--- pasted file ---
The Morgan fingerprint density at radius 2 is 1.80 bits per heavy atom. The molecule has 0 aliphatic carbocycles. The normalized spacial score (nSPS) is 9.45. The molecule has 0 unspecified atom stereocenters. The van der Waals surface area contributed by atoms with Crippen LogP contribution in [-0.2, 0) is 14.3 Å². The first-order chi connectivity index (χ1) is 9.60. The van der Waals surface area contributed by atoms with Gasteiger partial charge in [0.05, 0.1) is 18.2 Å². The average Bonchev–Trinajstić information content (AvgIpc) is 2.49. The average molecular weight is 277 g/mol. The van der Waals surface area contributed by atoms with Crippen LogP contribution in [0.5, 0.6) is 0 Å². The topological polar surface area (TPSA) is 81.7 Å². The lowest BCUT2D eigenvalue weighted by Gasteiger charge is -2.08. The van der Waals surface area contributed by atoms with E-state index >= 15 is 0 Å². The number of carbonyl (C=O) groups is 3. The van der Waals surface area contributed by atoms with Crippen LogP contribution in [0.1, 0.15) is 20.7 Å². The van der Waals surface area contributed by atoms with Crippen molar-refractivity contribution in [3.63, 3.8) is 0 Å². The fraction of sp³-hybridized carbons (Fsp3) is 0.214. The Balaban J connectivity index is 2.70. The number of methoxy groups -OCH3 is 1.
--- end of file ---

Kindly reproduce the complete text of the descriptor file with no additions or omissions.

The Morgan fingerprint density at radius 2 is 1.80 bits per heavy atom. The molecule has 0 aliphatic carbocycles. The normalized spacial score (nSPS) is 9.45. The molecule has 0 unspecified atom stereocenters. The van der Waals surface area contributed by atoms with Crippen LogP contribution in [-0.2, 0) is 14.3 Å². The first-order chi connectivity index (χ1) is 9.60. The van der Waals surface area contributed by atoms with Gasteiger partial charge in [0.05, 0.1) is 18.2 Å². The average Bonchev–Trinajstić information content (AvgIpc) is 2.49. The average molecular weight is 277 g/mol. The van der Waals surface area contributed by atoms with Crippen LogP contribution in [0.5, 0.6) is 0 Å². The topological polar surface area (TPSA) is 81.7 Å². The lowest BCUT2D eigenvalue weighted by Gasteiger charge is -2.08. The van der Waals surface area contributed by atoms with E-state index >= 15 is 0 Å². The number of carbonyl (C=O) groups is 3. The van der Waals surface area contributed by atoms with Crippen LogP contribution in [0.1, 0.15) is 20.7 Å². The van der Waals surface area contributed by atoms with Crippen molar-refractivity contribution in [3.63, 3.8) is 0 Å². The fraction of sp³-hybridized carbons (Fsp3) is 0.214. The Balaban J connectivity index is 2.70. The number of methoxy groups -OCH3 is 1.